Hiring/Firing Journalists: Not For Political Convenience

by August 13, 2018 0 comments

Hiring or Firing Journalists Not For Political ConvenienceThe act of hiring and firing journalists, similar to electing and rejecting politicians, is a never-ending procedure. The decision to let employees go are a matter of the management, not for political convenience.

Any democracy has its four pillars on which it develops and progresses. The fourth pillar or the fourth estate has been the Press. However, with technology playing a crucial role in information dissemination, a ‘fifth estate’ appears to have arisen which is social media. Today, the discourse of this fifth estate is all about preaching morality and ethics on an event related to the fourth estate. The case has been made out regarding the resignation of senior television journalist from ABP News, a leading Hindi news channel, over the past week. Those who are casting aspersions on the Government have forgotten a basic rule: That media houses today are business entities and work in a corporate environment. The Government has a limited say in their running and only looks at policy matters.

Social media outrage at the separation of the journalists from their company is sought to be directed as a not-so-veiled attack on the Government. But one must look at the larger problem that’s facing the media fraternity. Every time the Government is targeted like this, it is a digression, because one is sweeping the more serious malice plaguing the media sector under the carpet. The ABP News matter should be seen as a matter between the management and its employee. India is still a republic and the media is by and large free from Government interference. All media groups, like any other business groups, are governed by the law and have been given the option of self-censorship as part of healthy democratic norms. Like it or not, any editorial, financial, administrative and business decision in media houses is part of a larger corporate decision-making process with the management and its top executives taken in consonance with that particular company’s corporate philosophy and targets they set themselves to achieve.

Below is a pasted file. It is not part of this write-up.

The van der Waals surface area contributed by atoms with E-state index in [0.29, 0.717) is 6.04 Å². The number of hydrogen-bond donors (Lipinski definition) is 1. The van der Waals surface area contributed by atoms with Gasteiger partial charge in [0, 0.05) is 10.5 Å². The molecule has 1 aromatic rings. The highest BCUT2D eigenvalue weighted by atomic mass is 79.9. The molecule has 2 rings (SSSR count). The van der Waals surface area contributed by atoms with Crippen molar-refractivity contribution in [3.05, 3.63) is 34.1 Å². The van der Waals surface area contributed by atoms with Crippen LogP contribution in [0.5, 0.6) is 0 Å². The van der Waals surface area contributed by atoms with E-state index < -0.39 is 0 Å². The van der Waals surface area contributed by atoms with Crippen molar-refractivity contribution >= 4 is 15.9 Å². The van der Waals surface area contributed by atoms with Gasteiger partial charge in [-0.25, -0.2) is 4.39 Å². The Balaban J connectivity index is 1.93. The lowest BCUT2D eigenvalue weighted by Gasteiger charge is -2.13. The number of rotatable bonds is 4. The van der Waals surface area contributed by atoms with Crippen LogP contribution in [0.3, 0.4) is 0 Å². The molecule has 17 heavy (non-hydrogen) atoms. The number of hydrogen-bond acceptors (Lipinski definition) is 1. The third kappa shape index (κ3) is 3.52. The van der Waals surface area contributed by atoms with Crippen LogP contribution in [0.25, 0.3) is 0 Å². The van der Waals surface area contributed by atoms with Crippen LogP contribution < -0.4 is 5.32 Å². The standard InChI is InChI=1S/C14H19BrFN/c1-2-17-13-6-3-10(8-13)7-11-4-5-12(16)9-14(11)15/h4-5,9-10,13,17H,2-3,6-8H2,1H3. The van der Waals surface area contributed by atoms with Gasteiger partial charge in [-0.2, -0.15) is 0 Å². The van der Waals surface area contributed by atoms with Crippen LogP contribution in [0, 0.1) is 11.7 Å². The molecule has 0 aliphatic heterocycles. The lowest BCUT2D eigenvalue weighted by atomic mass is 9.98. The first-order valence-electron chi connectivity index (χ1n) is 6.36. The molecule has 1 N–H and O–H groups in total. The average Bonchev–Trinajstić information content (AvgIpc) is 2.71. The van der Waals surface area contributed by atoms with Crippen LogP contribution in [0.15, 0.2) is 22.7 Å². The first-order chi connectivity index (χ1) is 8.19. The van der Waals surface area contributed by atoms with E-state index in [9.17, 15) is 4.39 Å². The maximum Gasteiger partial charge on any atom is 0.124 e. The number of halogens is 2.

The ABP News incident has been projected as a case where the Government allegedly ‘forced’ the management to ease out the journalists who were exposing faults in Government policy. Till now, it’s only the redoubtable social media warriors who are shooting allegations and scooting. Media watchdogs such as Editor’s Guild in its statement and more vitally the Press Council of India have not provided any substantive or related information or complaint or evidence that Government had any role to play in this. If the journalists had any problems with their management, then they have organisational and/or legal platforms to seek redress for their grievances relating to any administrative or editorial policy decisions. Till now, everybody is just firing in the air and not seeking recourse to the law available.